Sailing Directions for the English Channel: Including a General Description of the South Coasts of England and Ireland, and a Detailed Account of the Channel Islands

Hydrographic Office, Admiralty, 1835 - 234 Seiten

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Seite 161 - From what has been said in the preceding pages, it is evident that important limestones may be formed in various ways, which, however, are chemically the same. Calcium carbonate, withdrawn from fresh or salt water, is laid down under diverse conditions, yielding masses which resemble one another only in composition.
Seite 43 - Throughout Christchurch Bay the land is generally low, and still more so in the vicinity of Hurst Castle, the base of which is very little elevated above the level of the sea. From thence the western end of the Isle of Wight, the...
Seite 170 - Gabriel will appear on with Leamcon signal-tower and castle to the north-eastward, and the Brow Head (on which there is also a signal-tower) will appear to close in with the Alderman Head to the westward. The harbour will now begin to unfold itself. The Revenue officers' houses, on the northern shore, will be first seen, and, ultimately, Coghlan's white look-out tower on the southern side.
Seite 171 - Granny island, which shows at low-water great spring tides. The long eastern mark for this rock is Leamcon tower, just open to the southward of the bluff point of Rock island. Vessels, therefore, of any burthen, in the event of loss of anchors, or otherwise in distress, may boldly run quite up the haven until they take the ground, provided they keep in the middle of the channel. Pilots are always ready, and will come off in any weather when signalled.
Seite 27 - The land between the Lizard and the Start is, generally speaking, moderately high, and, being for the most part double, exhibits a great variety of elevation to a vessel in the offing as she varies her position. It also contains many deep openings between Helford and Looe, which, at a distance, seem to destroy the connexion.
Seite 201 - Though Dunmore Pier affords a secure anchorage from westerly gales, as well as from the prodigious sea which rolls along the south coast of Ireland ; yet it is...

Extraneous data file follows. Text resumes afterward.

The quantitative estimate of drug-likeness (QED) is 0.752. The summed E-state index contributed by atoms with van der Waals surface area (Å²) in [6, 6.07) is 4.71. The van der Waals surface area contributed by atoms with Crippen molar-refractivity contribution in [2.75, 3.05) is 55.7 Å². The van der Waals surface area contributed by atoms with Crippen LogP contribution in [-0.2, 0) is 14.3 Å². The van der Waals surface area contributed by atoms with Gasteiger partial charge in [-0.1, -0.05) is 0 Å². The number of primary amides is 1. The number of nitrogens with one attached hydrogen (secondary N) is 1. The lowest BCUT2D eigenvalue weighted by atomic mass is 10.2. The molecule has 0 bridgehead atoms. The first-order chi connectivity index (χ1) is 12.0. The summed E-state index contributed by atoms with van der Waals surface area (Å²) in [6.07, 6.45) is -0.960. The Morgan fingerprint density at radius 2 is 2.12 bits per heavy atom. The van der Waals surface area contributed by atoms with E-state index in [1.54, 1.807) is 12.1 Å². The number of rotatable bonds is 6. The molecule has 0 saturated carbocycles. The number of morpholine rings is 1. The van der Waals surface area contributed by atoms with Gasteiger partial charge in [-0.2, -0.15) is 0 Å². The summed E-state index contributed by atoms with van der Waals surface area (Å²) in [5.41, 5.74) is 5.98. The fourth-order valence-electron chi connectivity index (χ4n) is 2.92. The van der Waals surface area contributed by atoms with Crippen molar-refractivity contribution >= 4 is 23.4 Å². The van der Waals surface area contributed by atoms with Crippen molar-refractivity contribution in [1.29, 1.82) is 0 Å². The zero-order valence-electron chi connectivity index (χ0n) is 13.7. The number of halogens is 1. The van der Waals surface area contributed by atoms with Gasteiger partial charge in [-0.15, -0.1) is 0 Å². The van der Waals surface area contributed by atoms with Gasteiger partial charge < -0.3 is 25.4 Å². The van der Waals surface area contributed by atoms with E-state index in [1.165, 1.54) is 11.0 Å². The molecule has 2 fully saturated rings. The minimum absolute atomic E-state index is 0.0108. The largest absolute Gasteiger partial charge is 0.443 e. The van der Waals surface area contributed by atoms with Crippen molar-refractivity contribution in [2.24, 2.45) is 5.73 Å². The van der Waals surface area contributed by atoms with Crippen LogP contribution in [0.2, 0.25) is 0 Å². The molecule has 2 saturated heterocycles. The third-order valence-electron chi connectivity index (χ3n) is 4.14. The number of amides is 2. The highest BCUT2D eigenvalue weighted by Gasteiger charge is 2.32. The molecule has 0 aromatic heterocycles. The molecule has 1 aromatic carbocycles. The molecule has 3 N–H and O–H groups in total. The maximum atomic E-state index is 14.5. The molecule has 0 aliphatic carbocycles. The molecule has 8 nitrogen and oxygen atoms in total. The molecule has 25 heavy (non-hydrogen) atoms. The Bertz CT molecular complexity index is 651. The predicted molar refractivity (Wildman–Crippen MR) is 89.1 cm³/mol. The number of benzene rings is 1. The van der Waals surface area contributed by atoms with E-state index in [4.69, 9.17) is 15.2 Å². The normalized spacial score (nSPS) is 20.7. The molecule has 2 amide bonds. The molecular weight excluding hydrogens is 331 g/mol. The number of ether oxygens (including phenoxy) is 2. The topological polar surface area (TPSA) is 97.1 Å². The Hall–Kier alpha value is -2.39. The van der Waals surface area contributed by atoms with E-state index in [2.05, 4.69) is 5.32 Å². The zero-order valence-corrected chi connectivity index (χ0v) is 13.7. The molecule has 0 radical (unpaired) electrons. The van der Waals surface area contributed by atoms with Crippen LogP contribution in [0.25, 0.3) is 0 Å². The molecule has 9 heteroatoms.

Seite 117 - On its north-eastern side there is a tract of water in which a perpetual eddy or slack tide exists, during the six hours that the stream occupies in running to the north-eastward in the Great Russel and the Deroute channels, extending nearly 3 miles from the land, and gradually contracting in breadth as it increases its distance from the shore. The marks for its north-western and south-eastern limits are, the...
Seite 23 - SE ; these latter send in a very heavy breaking sea, against which few vessels could ride with any prospect of success were it not for the powerful undertow, the resistance of which, as in Torbay, increases with the strength and duration of the wind, thus enabling vessels to ride easy.
Seite 132 - WSW ; and the last 2 hours, that is, from low water till half-flood, sets SW ; and the contrary for the first and last 3J hours of the north-eastern stream ; which between half-flood and high water, sets very strongly round Cape La Hague.
Seite 163 - With southerly, southwesterly, or westerly winds, it is equally imprudent to lay a vessel's head southeastward between half flood and high water, and, for a similar reason, both wind and tide then drive her northeastward. With easterly winds the islands become a weather shore, and may consequently be made free with as occasion may require: and, by attention to the set of the streams, a position taken before dark may be preserved within 3 or 4 miles if a vessel can carry close-reefed topsails and...

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